Why National Artist Ryan Cayabyab, colleagues ‘idolize’ folk-rock icon Heber Bartolome | Inquirer Entertainment

Why National Artist Ryan Cayabyab, colleagues ‘idolize’ folk-rock icon Heber Bartolome

By: - Reporter
/ 12:15 AM November 18, 2021

Heber Bartolome

Heber Bartolome, the pioneering folk-rock musician behind the iconic song “Tayo’y Mga Pinoy” and other anthems depicting the struggles of everyday Filipinos, died on Monday, Nov. 15, at Veterans Memorial Medical Center. He was 73.

His brother Jesse Bartolome confirmed the news, saying that Heber, who had been living with kidney and prostate issues, “lost pulse” and was rushed to the hospital. “It was all very sudden … Just last Tuesday (Nov. 9) we celebrated his birthday and had fun,” he said in a radio interview with dzBB. Bartolome, whose sound was once described as a “unique synthesis of rock and blues, and Philippine ethnic rhythms,” was also a poet, a painter and an educator. And in his passing, he leaves an indelible hole in local music and arts.


National Artist for Music Ryan Cayabyab recalled that he used to bump into Bartolome around the University of the Philippines (UP) Diliman, where the former studied music, and the latter, fine arts.

Martial law protest song

“I often crossed paths with him at the UP grounds back when I was studying there and I continued to see him when I began to teach,” Cayabyab told the Inquirer. “I idolized him for the clarity of his perspective on what a real Pinoy is, and what needs to be done to serve the country.”


The two artists both joined the first Metropop songwriting contest in 1978: Cayabyab’s entry “Kay Ganda ng Ating Musika,” won grand prize and became closely associated with the OPM movement; Bartolome’s entry—and one of his finest works—“Tayo’y Mga Pinoy” was a finalist and unwittingly became a protest anthem during martial law.

“It’s sad,” Cayabyab added. “Unti-unti nang nalalagas ang mga kinalakhan kong mga musikong manlilikha.”

The very first music artist Jugs Jugueta saw perform live was Bartolome.


“I was in Grade 4 or 5 back then (at Xavier School), and me and my batchmates were asked to go to the lecture hall to watch him. There was something special seeing a man with just an acoustic guitar and a mic, singing his songs for everyone to hear. It was an intimate venue. I felt like he was just talking to us while he was singing, ‘Tayo’y mga Pinoy,’” he said of the song, which touches on Filipinos’ colonialist or distorted standards of beauty.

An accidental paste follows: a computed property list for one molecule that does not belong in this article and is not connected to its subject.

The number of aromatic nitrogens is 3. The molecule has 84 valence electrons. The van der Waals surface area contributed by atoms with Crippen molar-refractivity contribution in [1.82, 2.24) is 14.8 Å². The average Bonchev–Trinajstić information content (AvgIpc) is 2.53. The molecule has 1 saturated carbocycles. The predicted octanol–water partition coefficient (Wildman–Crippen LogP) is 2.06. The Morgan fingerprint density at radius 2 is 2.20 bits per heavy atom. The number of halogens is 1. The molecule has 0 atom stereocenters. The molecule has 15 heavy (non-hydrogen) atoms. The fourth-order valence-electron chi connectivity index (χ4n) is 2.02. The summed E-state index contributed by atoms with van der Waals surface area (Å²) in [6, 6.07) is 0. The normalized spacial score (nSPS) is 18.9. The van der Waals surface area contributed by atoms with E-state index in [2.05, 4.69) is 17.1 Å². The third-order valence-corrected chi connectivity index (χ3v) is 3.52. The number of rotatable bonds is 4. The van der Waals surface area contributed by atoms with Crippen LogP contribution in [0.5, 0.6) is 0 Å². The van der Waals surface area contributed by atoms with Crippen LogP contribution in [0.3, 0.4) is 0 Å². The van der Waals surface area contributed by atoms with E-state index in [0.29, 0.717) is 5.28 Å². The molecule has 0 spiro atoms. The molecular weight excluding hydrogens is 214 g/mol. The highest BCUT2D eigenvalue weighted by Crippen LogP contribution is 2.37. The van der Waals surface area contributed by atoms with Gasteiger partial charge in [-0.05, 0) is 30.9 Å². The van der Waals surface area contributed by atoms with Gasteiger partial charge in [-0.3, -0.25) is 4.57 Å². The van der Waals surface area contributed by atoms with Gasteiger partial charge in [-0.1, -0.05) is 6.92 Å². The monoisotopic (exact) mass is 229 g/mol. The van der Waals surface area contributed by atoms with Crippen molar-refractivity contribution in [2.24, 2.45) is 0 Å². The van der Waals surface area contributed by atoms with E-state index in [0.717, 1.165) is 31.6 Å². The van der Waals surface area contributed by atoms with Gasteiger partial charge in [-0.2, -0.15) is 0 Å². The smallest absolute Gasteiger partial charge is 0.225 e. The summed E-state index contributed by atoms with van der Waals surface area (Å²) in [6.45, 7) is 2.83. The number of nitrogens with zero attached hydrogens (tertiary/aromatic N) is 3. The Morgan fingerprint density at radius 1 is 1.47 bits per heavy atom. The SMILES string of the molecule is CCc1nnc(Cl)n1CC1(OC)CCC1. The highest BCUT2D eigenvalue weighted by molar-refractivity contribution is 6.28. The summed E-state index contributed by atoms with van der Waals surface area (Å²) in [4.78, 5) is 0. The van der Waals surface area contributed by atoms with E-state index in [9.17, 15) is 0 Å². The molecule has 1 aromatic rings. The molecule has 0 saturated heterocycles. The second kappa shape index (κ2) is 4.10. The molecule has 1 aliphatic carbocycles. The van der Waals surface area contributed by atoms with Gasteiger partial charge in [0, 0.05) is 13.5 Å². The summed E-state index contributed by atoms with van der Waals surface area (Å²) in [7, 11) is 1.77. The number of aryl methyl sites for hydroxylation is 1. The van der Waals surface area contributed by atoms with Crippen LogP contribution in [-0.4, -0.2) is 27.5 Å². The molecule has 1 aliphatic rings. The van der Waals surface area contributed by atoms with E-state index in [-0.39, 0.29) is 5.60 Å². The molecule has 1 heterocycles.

While Bartolome wasn’t the one who directly inspired him to pick up the guitar and start writing songs, sharing the same space with him, the Itchyworms vocalist said, will always be “magical.”

I will never forget that magical feeling of experience of hearing live pop music for the first time. Ang sarap sa tenga. And I hope that younger generations get to experience the same,” he said.

While Bartolome didn’t realize it until later in life, music has always been a part of his life. His mother was a zarzuela singer; his father, a Protestant pastor, instrument-maker and a rondalla band leader. The Cabanatuan City native grew up listening to classical and church music, and later on, folk and pop-rock music.


Simple but poignant

One of his earliest memories as a young artist was playing the guitar for local singing competitions in the provinces in the 1960s. At UP, he joined the UP Concert Chorus, the Philippine Collegian, and other groups before earning his fine arts degree in 1973. The following year, he joined a battle of the bands contest.

Together with his brothers Jesse and Levi, Bartolome formed the band Banyuhay with which he played his compositions like “Tayo’y Mga Pinoy,” “Nena” (about prostitution), “Almusal” (making do with what little food you have) and “Pasahero” (commuter life)—songs known for their simple, but poignant, depiction of ordinary Filipinos’ everyday lives.

And he wouldn’t be able to write these songs, he said, had he not experienced poverty firsthand. “As a pastor, my father was assigned to rural areas in Cabanatuan. So I used to play with the farmers’ children … I grew up on the farms,” he said in a March 2021 episode of the podcast “Muni-Muni Stories” by the Filipinas Heritage Library and OPM Archive.

“When I was in high school, living in Novaliches, I remember walking in the rain, carrying a banana tree to plant, and asking God, ‘Why must you make my life so hard?’” he added. “But looking back, if I didn’t experience those things, I wouldn’t have been able to write my songs. I learned a lot about humility.”

And though his music doesn’t really have overt lyrics that may be considered “revolutionary,” the picture they paint nonetheless resonated with the oppressed. “Your music is shaped by elements you hear and see around you … My songs don’t say things like, ‘Ibagsak ang…’ but they show pictures of life people can identify with. And they’re true because I have experienced them,” he said.

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